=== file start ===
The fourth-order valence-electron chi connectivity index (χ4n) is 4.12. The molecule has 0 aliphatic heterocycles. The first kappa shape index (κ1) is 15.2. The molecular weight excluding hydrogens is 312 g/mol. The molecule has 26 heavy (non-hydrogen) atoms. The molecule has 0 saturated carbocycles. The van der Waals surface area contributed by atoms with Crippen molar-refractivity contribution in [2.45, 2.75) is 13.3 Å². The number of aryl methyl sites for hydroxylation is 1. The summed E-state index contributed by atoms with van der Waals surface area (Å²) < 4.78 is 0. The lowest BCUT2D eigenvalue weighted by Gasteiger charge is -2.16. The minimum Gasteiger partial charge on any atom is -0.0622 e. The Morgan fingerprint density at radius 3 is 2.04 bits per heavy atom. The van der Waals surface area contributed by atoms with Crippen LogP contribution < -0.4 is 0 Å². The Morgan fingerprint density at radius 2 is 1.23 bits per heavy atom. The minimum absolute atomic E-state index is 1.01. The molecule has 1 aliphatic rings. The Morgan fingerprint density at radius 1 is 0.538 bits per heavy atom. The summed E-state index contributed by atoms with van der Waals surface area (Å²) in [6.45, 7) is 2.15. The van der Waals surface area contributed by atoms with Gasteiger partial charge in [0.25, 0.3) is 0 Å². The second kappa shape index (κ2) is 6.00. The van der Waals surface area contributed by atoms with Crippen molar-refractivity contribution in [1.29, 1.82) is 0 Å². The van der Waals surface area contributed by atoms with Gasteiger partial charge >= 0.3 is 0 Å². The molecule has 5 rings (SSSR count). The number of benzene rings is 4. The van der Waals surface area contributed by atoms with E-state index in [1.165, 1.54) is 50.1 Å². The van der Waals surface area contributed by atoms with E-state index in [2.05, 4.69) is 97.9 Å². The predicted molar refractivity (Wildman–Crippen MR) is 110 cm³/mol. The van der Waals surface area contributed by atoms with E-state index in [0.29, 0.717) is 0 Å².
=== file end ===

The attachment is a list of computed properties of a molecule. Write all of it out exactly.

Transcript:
The fourth-order valence-electron chi connectivity index (χ4n) is 4.12. The molecule has 0 aliphatic heterocycles. The first kappa shape index (κ1) is 15.2. The molecular weight excluding hydrogens is 312 g/mol. The molecule has 26 heavy (non-hydrogen) atoms. The molecule has 0 saturated carbocycles. The van der Waals surface area contributed by atoms with Crippen molar-refractivity contribution in [2.45, 2.75) is 13.3 Å². The number of aryl methyl sites for hydroxylation is 1. The summed E-state index contributed by atoms with van der Waals surface area (Å²) < 4.78 is 0. The lowest BCUT2D eigenvalue weighted by Gasteiger charge is -2.16. The minimum Gasteiger partial charge on any atom is -0.0622 e. The Morgan fingerprint density at radius 3 is 2.04 bits per heavy atom. The van der Waals surface area contributed by atoms with Crippen LogP contribution < -0.4 is 0 Å². The Morgan fingerprint density at radius 2 is 1.23 bits per heavy atom. The minimum absolute atomic E-state index is 1.01. The molecule has 1 aliphatic rings. The Morgan fingerprint density at radius 1 is 0.538 bits per heavy atom. The summed E-state index contributed by atoms with van der Waals surface area (Å²) in [6.45, 7) is 2.15. The van der Waals surface area contributed by atoms with Gasteiger partial charge in [0.25, 0.3) is 0 Å². The second kappa shape index (κ2) is 6.00. The van der Waals surface area contributed by atoms with Crippen molar-refractivity contribution in [1.29, 1.82) is 0 Å². The van der Waals surface area contributed by atoms with Gasteiger partial charge >= 0.3 is 0 Å². The molecule has 5 rings (SSSR count). The number of benzene rings is 4. The van der Waals surface area contributed by atoms with E-state index in [1.165, 1.54) is 50.1 Å². The van der Waals surface area contributed by atoms with E-state index in [2.05, 4.69) is 97.9 Å². The predicted molar refractivity (Wildman–Crippen MR) is 110 cm³/mol. The van der Waals surface area contributed by atoms with E-state index in [0.29, 0.717) is 0 Å².